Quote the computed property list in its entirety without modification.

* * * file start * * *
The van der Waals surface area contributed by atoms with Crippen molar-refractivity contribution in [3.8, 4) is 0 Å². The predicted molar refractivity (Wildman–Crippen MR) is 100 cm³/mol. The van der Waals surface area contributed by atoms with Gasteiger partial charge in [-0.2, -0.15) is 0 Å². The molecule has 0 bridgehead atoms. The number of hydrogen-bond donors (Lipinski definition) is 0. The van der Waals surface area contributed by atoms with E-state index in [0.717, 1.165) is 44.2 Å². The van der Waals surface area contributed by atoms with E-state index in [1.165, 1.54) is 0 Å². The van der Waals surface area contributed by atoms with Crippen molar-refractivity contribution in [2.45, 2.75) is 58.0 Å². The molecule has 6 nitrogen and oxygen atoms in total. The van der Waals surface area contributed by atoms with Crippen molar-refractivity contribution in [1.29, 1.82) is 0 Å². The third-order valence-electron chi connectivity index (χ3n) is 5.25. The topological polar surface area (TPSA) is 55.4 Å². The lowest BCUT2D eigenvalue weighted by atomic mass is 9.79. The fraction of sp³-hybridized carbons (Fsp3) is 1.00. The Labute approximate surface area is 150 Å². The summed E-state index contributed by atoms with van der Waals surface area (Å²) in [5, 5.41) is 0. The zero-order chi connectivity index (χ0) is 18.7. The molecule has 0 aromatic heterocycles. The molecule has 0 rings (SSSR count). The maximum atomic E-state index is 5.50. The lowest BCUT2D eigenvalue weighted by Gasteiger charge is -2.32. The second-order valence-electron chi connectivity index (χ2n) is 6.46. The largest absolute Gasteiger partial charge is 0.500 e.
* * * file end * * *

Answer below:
The van der Waals surface area contributed by atoms with Crippen molar-refractivity contribution in [3.8, 4) is 0 Å². The predicted molar refractivity (Wildman–Crippen MR) is 100 cm³/mol. The van der Waals surface area contributed by atoms with Gasteiger partial charge in [-0.2, -0.15) is 0 Å². The molecule has 0 bridgehead atoms. The number of hydrogen-bond donors (Lipinski definition) is 0. The van der Waals surface area contributed by atoms with E-state index in [0.717, 1.165) is 44.2 Å². The van der Waals surface area contributed by atoms with E-state index in [1.165, 1.54) is 0 Å². The van der Waals surface area contributed by atoms with Crippen molar-refractivity contribution in [2.45, 2.75) is 58.0 Å². The molecule has 6 nitrogen and oxygen atoms in total. The van der Waals surface area contributed by atoms with Crippen molar-refractivity contribution in [1.29, 1.82) is 0 Å². The third-order valence-electron chi connectivity index (χ3n) is 5.25. The topological polar surface area (TPSA) is 55.4 Å². The lowest BCUT2D eigenvalue weighted by atomic mass is 9.79. The fraction of sp³-hybridized carbons (Fsp3) is 1.00. The Labute approximate surface area is 150 Å². The summed E-state index contributed by atoms with van der Waals surface area (Å²) in [5, 5.41) is 0. The zero-order chi connectivity index (χ0) is 18.7. The molecule has 0 aromatic heterocycles. The molecule has 0 rings (SSSR count). The maximum atomic E-state index is 5.50. The lowest BCUT2D eigenvalue weighted by Gasteiger charge is -2.32. The second-order valence-electron chi connectivity index (χ2n) is 6.46. The largest absolute Gasteiger partial charge is 0.500 e.